Its leaves are crisp when raw but become tender when cooked, making it a perfect addition to dishes like stews and pastas. You can also finely shred its leaves to create a bright and crisp raw salad.

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Beria kale — Rrajji/Shutterstock

Beira is a special type of kale from Portugal. Also known as Portuguese cabbage or sea kale, Beira has wavy green leaves that are used in a traditional dish called Portuguese kale soup.

What’s more, you can peel Beira kale’s thick stems and eat them like celery stalks.

These plants need ample space to reach their mature height of about 2 feet (61 cm).

A study that compared eight types of kale determined that Beira was highest in plant compounds called indoles, which are glucosinate compounds concentrated in cruciferous vegetables (4).

Studies show that glucosinolates have powerful antioxidant and anti-inflammatory properties and that adding glucosinolate-rich foods to your diet may help protect against chronic diseases (8).

Did you know that kale can grow up to 12 feet (3.6 meters) tall?

Walking stick kale is also known as walking cabbage, cow cabbage, Jersey cabbage, and tall jacks. This gigantic leafy green has been grown in Europe for hundreds of years (9).

Historically, on the Isle of Jersey in Europe’s Channel Islands, stalks of walking stick kale were varnished and used as canes.

Most people prefer to eat the younger leaves because of their tender texture. The older, tougher leaves make good animal feed.

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Darkibor kale — Ron Levine/Getty Images

Darkibor is a type of curly kale that’s dark green and has tightly curled leaves. These productive plants reach up to 20 inches (51 cm) in height and thrive in a variety of weather conditions.

Darkibor’s curly leaves make ideal kale chips or ingredients for stir fries and soups. You can eat younger, tenderer raw in salads.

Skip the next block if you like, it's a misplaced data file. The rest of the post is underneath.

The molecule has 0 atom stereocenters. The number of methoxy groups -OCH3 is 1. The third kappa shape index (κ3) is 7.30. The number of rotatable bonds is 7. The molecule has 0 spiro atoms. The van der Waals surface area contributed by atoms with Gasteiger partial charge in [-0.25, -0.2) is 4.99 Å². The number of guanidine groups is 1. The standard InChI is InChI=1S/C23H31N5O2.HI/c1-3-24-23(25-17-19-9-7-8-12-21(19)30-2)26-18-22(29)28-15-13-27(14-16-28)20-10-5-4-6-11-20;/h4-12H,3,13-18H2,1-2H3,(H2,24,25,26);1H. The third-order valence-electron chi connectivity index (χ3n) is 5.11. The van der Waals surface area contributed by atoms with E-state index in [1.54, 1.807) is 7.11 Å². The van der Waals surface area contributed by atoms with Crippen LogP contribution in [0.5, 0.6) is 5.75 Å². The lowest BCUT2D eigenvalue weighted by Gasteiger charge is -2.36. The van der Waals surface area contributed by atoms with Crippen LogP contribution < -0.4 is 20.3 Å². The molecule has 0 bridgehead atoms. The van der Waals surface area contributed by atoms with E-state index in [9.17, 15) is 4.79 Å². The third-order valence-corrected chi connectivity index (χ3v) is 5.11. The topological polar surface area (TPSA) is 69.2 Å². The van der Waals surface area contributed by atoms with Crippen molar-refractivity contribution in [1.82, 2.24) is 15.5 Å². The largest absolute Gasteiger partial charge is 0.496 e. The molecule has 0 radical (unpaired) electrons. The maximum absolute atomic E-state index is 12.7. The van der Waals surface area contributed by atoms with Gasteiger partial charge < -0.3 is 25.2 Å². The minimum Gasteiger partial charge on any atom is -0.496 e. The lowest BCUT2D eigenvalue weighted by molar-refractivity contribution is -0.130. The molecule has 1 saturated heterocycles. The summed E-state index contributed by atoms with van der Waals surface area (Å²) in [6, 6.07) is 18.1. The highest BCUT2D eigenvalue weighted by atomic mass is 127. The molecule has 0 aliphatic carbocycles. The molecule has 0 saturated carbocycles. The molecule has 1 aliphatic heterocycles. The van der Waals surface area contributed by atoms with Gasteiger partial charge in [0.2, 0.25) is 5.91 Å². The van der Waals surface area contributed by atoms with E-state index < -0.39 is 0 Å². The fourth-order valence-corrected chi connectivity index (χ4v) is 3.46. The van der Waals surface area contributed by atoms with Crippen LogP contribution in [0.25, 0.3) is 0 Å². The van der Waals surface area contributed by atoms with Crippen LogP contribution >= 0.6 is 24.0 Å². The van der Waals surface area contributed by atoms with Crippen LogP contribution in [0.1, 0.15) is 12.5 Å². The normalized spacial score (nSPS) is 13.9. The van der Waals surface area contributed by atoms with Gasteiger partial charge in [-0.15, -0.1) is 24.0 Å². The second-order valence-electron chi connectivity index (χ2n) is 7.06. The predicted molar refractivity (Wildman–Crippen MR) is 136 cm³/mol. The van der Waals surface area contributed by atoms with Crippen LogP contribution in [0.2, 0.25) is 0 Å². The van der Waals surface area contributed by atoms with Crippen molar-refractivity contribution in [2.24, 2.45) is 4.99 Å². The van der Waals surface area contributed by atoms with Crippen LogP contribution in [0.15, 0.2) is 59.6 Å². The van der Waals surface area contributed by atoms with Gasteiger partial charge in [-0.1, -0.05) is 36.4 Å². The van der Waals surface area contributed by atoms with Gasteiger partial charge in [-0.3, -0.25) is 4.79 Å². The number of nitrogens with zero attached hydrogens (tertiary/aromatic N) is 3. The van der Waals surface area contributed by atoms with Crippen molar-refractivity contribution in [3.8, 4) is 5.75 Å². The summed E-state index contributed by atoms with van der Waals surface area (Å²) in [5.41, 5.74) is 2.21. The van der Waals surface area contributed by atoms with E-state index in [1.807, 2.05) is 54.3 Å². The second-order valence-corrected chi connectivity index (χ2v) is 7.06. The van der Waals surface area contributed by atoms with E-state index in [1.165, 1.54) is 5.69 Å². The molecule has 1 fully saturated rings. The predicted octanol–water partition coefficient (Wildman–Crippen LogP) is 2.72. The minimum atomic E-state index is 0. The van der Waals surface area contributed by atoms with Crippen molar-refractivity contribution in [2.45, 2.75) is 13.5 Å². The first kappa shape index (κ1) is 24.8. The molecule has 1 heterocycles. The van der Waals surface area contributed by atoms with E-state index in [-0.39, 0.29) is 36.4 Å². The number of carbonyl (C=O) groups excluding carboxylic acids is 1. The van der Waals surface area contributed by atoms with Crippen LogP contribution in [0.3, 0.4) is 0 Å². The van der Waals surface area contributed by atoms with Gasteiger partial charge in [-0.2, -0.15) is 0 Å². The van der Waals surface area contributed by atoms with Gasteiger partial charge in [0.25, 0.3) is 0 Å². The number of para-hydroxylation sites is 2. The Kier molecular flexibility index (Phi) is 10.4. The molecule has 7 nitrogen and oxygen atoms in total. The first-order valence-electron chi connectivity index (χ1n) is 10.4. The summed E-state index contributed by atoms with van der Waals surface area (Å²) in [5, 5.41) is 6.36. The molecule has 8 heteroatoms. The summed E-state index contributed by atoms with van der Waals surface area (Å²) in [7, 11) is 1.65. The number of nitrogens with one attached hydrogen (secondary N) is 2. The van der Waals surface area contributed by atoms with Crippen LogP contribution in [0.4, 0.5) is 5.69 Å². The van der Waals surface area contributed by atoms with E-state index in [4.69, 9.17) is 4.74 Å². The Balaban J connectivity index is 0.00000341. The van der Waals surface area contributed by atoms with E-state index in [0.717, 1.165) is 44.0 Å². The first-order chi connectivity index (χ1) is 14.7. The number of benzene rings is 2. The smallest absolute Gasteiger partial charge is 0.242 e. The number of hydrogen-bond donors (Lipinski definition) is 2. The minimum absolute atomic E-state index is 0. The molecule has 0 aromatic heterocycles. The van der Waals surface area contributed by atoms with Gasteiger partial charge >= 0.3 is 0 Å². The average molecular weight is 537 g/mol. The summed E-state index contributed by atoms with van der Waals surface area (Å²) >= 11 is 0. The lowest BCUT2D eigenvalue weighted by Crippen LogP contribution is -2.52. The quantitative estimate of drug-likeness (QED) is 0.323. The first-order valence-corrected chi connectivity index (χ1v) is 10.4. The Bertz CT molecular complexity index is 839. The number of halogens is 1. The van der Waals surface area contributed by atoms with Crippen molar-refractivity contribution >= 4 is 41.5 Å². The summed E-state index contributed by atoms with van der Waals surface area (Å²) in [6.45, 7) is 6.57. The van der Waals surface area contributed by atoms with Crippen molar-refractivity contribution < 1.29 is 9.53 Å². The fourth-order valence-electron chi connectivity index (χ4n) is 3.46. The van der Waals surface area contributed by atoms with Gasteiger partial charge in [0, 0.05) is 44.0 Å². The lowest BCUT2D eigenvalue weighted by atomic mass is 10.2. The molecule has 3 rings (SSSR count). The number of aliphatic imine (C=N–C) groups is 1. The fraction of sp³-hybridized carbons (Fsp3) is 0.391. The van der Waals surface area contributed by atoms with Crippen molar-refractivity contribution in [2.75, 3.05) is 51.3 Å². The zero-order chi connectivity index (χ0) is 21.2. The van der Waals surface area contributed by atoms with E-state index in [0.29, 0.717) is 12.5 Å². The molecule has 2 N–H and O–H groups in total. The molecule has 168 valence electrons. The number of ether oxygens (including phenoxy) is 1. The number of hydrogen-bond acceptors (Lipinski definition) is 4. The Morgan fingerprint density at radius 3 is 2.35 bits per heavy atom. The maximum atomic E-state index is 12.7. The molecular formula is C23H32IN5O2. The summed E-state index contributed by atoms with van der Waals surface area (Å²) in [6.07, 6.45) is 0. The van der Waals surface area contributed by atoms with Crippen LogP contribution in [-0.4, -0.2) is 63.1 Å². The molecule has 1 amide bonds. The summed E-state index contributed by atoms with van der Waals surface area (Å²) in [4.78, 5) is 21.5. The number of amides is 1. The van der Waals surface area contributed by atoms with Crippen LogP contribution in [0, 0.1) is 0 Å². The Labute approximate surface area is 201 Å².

One study that tested consumer taste preference in 20 kale varieties found that darkibor was among the top 3 most preferred types (10, 11).

Another study noted that darkibor was highest among several kale varieties in prebiotic fibers called Raffinose-family oligosaccharides, which benefit digestive health by promoting the growth of beneficial bacteria and reducing pathogens in your gut (4, 12).

Although technically a non-kale cabbage, this ancient crop that originated in France is too impressive to leave off this list (1).

This multi-branching leafy green is also known as “branching borecole.”

Thousandhead kale extends up to 6 feet (1.8 meters) in height and has massive leaves that can reach up to 3 feet (91 cm) in length. The leaves are only slightly curled at the tips, which makes it easier for growers to spot pests like caterpillars.

You can sauté its larger leaves for soups or add the younger, tenderer leaves raw to salads.

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Japanese flowering kale — Di Na/Stocksy United

Japanese flowering kale might be the best looking kale on this list.

It has a rosette shape with a fuschia center and green outer leaves. The leaves are frilly, which adds to its visual appeal.

In Japan, it’s known as habotan and is placed in gardens for a pop of color during cooler months.

Although it’s popularly used as an ornamental kale, Japanese flowering kale can also be eaten. In fact, it’s said to have a sweet flavor that’s delicious both raw and cooked. Growers also say it makes excellent kale chips.

Although you may only find a few types of kale at your local grocery store, plenty of varieties are grown around that world, including winterbor, scarlet, redbor, beira, and ornamental varieties.

No matter which type you choose, rest assured that you’ll be getting plenty of nutrients from this exceptionally healthy vegetable, including fiber, calcium, and vitamins C and K (13, 14).

Try using kale in delicious and nutritious recipes like this White Bean and Kale Soup or these Sunflower Coated Crispy Kale Chips.

Just one thing

Try this today: Kale is one of the easiest vegetables to grow for those new to gardening. Check out Johnny’s Seeds, Baker Creek, and High Mowing Seeds for an impressive selection of kale seeds.